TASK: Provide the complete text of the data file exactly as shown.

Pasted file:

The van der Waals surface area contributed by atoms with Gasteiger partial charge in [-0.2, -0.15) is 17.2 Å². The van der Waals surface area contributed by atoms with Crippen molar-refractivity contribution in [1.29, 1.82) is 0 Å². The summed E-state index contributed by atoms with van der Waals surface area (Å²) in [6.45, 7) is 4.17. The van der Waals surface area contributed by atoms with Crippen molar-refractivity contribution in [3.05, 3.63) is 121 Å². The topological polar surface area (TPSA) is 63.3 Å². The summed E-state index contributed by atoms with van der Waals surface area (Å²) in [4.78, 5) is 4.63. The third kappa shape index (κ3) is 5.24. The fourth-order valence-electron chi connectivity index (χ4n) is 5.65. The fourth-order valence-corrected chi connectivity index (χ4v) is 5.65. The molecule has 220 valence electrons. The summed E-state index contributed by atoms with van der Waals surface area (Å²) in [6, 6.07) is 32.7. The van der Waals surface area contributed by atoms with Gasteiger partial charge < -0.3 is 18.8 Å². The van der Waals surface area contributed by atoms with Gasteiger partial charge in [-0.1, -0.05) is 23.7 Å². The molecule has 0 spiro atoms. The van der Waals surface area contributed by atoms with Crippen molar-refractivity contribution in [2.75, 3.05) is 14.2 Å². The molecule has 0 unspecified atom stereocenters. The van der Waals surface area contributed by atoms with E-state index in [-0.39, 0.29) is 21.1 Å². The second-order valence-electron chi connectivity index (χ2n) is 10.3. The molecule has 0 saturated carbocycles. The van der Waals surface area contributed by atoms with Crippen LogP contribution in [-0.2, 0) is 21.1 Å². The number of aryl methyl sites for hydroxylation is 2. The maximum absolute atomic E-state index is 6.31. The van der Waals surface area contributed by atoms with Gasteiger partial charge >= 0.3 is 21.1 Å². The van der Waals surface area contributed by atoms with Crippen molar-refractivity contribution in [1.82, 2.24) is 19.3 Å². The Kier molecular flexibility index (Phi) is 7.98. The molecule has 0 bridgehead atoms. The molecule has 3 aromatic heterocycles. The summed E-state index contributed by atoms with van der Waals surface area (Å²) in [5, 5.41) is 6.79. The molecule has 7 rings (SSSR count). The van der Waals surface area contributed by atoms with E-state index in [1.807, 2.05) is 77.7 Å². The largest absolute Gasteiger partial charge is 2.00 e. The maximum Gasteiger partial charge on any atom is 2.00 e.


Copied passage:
The van der Waals surface area contributed by atoms with Gasteiger partial charge in [-0.2, -0.15) is 17.2 Å². The van der Waals surface area contributed by atoms with Crippen molar-refractivity contribution in [1.29, 1.82) is 0 Å². The summed E-state index contributed by atoms with van der Waals surface area (Å²) in [6.45, 7) is 4.17. The van der Waals surface area contributed by atoms with Crippen molar-refractivity contribution in [3.05, 3.63) is 121 Å². The topological polar surface area (TPSA) is 63.3 Å². The summed E-state index contributed by atoms with van der Waals surface area (Å²) in [4.78, 5) is 4.63. The third kappa shape index (κ3) is 5.24. The fourth-order valence-electron chi connectivity index (χ4n) is 5.65. The fourth-order valence-corrected chi connectivity index (χ4v) is 5.65. The molecule has 220 valence electrons. The summed E-state index contributed by atoms with van der Waals surface area (Å²) in [6, 6.07) is 32.7. The van der Waals surface area contributed by atoms with Gasteiger partial charge < -0.3 is 18.8 Å². The van der Waals surface area contributed by atoms with Gasteiger partial charge in [-0.1, -0.05) is 23.7 Å². The molecule has 0 spiro atoms. The van der Waals surface area contributed by atoms with Crippen molar-refractivity contribution in [2.75, 3.05) is 14.2 Å². The molecule has 0 unspecified atom stereocenters. The van der Waals surface area contributed by atoms with E-state index in [-0.39, 0.29) is 21.1 Å². The second-order valence-electron chi connectivity index (χ2n) is 10.3. The molecule has 0 saturated carbocycles. The van der Waals surface area contributed by atoms with Crippen LogP contribution in [-0.2, 0) is 21.1 Å². The number of aryl methyl sites for hydroxylation is 2. The maximum absolute atomic E-state index is 6.31. The van der Waals surface area contributed by atoms with Gasteiger partial charge >= 0.3 is 21.1 Å². The van der Waals surface area contributed by atoms with Crippen molar-refractivity contribution in [1.82, 2.24) is 19.3 Å². The Kier molecular flexibility index (Phi) is 7.98. The molecule has 0 bridgehead atoms. The molecule has 3 aromatic heterocycles. The summed E-state index contributed by atoms with van der Waals surface area (Å²) in [5, 5.41) is 6.79. The molecule has 7 rings (SSSR count). The van der Waals surface area contributed by atoms with E-state index in [1.807, 2.05) is 77.7 Å². The largest absolute Gasteiger partial charge is 2.00 e. The maximum Gasteiger partial charge on any atom is 2.00 e.